The “Ferguson Effect” gets worse

At the end of last year we discussed ‘Terrorism, thug culture and the entitlement society‘.  In that and other articles we mentioned the so-called ‘Ferguson Effect‘ – the chilling effect on police and policing of the largely unwarranted (you should pardon the expression) accusations of deliberate police brutality against the black community.

PJ Media claims that the ‘Ferguson Effect’ is getting worse by the day.

As crime soars in Chicago, the city’s police officers are burdened with further disincentives to respond. An Illinois state law that took effect this year requires all police officers to complete a report on every person stopped for any reason and to give the person a receipt. In Chicago, the requirement is even more onerous: the form used by Chicago P.D. is two full pages, this owing to an agreement between the city and the ACLU. And now Rahm Emanuel claims to be surprised that his officers are making fewer stops. If you want cops to do less of something, make them write more paper about it.

There are similar developments in Los Angeles, where as of March 6, murders were up 27 percent and arrests down 10 percent when compared to the same period last year. The LAPD’s rank and file had already lost faith in the department’s command, and a decision by the police commission on Tuesday will only worsen matters. In a unanimous vote, the five commissioners adopted a recommendation to change the LAPD’s use-of-force guidelines in such a way that officers involved in shootings will be judged on whether or not they did enough to avoid using deadly force.

. . .

… the result will be higher crime when officers choose to disengage rather than take action that will be judged according to the naïve, utopian standards of the police commission’s social justice warriors. There is the further danger … that cops will end up dead or wounded when, rather than defend themselves, they pause for the type of reflection these proposed changes would seem to require.

Already this year, twelve police officers have been shot to death in the United States, including one on her very first day on patrol.   That’s three times as many as at this time in 2015. Yes, there is a violence problem in this country, but it’s not the police that are causing it. Things will get much worse before they get better.

There’s more at the link.

I’ve already pointed out that police misconduct is a very real issue, and sometimes justifies distrust of, greater scrutiny over and more stringent restrictions on actions by law enforcement personnel.  Nevertheless, when such distrust, scrutiny and restrictions actually impede normal policing to the point that public safety is impaired, they become a liability rather than an asset.  There has to be a balance, but at the moment there appears to be little or no effort being made to find one.  The pendulum isn’t just swinging from side to side:  it’s being pushed – sometimes violently – from one extreme to the other.  This makes for very unstable policing, which contributes to the worsening instability in society.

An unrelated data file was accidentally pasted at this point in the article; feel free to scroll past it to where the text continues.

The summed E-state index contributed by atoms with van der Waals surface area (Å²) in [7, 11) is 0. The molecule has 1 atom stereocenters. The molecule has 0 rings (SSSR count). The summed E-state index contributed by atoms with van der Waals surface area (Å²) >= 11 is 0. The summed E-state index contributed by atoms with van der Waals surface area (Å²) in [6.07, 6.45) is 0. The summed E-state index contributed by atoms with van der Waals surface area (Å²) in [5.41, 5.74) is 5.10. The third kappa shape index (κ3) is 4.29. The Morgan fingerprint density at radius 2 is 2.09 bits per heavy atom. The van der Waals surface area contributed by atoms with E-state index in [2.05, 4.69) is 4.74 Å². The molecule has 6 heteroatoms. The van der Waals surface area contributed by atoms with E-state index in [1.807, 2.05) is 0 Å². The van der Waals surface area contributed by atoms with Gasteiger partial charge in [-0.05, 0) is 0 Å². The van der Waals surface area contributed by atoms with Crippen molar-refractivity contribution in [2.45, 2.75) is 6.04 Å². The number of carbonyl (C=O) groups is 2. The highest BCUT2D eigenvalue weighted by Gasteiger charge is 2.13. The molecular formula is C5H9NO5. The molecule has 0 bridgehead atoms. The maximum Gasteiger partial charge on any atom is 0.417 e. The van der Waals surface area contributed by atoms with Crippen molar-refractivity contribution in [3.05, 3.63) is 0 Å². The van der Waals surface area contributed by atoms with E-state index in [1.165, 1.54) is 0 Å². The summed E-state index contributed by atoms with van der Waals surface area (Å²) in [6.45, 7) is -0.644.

The article mentions the Los Angeles “police commission’s social justice warriors”.  The same naivety is visible in many other centers.  I encountered it in Nashville not long ago, when Black Lives Matter protesters shut down a major interstate highway running through the city center.  Instead of clearing them out of the way, as happened yesterday in Arizona, Metro PD provided them with water and portable toilets while they ‘negotiated’ with them.  Many, including myself, were outraged at such over-the-top, bending-over-backwards political correctness.  I don’t believe that law and order can survive such pandering, and I believe it’s almost always out of place.  If I were a typical Nashville police officer, I’d have been disgusted at the moral spinelessness of my leaders . . . but I’d also have received and understood the message, loud and clear, that if I enforced the law no matter what (even if I did so impartially and fairly), those leaders would not ‘have my back‘.  They’d hang me out to dry in a skinny minute if it benefited their department and themselves to do so.

That’s a very uncomfortable place for any police officer to be.



  1. For the past three decades, one iron-clad philosophy of policing has been the "Broken Windows" philosophy where the police crack down on even minor offenses. This philosophy has proven very effective at reducing crime, especially when teamed with properly supervised community policing.

    The "Social Justice Warriors" abhor Broken Windows policing and are doing everything in their power to reduce it. New York City has recently moved away from it and are now seeing an uptick in crime.

    The Ferguson effect comes into play when you punish a police officer for doing his job, or protecting himself. Officer Darren Wilson was found absolutely righteous by both the state and the feds, yet he was hounded out of his job because he shot Michael Brown in a righteous shooting. The Chief of Police and Mayor let the social narrative gain footing over the simple, easily proven facts of the case.